In 2011, Rentifrow et al. conducted a study on a representative set of 1600 subjects. He played them a wide range of audio samples, and asked them to describe how much they liked each one. These had never been released (warding against any bias for familiarity), and some had vocals removed to avoid confounding factors (people might relate to the human voice – not an inherent characteristic of the music, as such – and thus, for example, rank instrumental jazz pieces very low).
He analysed these results with a statistical method called PCAVR (principal component analysis with varimax rotation), which creates a set of ‘components’ for your data: clusters of data which vary in one particular aspect. The largest factor of variance in his data was, of course, personal taste, but the analysis also indicated five other preference factors. A range of other mathematical and computational analyses all supported these data: that there are five distinct musical ‘dimensions’, and our preference for these determines our taste in music, in conjunction with external factors such as generation and social class.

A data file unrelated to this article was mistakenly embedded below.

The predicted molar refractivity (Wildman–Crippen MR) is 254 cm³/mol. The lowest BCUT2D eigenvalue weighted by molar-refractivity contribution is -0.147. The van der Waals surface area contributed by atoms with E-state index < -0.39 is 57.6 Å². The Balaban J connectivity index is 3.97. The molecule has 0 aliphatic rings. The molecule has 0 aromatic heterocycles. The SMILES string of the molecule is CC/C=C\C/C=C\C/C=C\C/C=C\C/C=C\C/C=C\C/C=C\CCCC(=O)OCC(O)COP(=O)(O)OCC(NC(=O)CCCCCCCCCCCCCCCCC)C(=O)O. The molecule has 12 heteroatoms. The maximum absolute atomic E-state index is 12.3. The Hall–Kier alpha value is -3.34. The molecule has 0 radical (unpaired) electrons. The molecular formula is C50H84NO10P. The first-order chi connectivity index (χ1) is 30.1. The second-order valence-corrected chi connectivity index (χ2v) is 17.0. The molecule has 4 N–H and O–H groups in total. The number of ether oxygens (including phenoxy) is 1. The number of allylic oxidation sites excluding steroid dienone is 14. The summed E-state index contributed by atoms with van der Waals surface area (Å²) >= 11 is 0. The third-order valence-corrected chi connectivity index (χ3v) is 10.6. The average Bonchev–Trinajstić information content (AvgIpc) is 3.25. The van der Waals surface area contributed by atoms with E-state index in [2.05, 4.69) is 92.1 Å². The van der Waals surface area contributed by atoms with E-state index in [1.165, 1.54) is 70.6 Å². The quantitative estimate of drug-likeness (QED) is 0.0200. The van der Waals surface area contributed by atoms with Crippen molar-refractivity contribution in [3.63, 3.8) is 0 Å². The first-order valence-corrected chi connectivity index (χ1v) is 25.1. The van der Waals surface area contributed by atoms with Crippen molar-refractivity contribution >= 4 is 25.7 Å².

These dimensions were named:
• sophisticated – jazz, classical, new-age (NCS equivalents: Vali, Karl Sanders’ solo work, maybe some Isis and Tool)
• contemporary – rap, dance, house, club, and pop (popular, uncontentious music for socialising and dancing to – so Kvelertak, Mastodon, Slayer?)
• intense – hardcore, rock, and metal (Ulcerate, Brain Drill, or Ruined Families)
• unpretentious and rootsy –blues, folk, country (Led Zeppelin, Bathory, and, of course, the latest Panopticon release)
• mellow – genres of soul, RnB, indie, and soft rock (Alcest, Coldworld, Vindensång…?)
In the virgin light of this discovery, Rentifrow partnered with American researcher and musician Arielle Bonneville-Roussy to conduct the two cross-sectional studies I mentioned above. The first was an investigation into how engagement with music changes with age, the results of which indicated that, in general: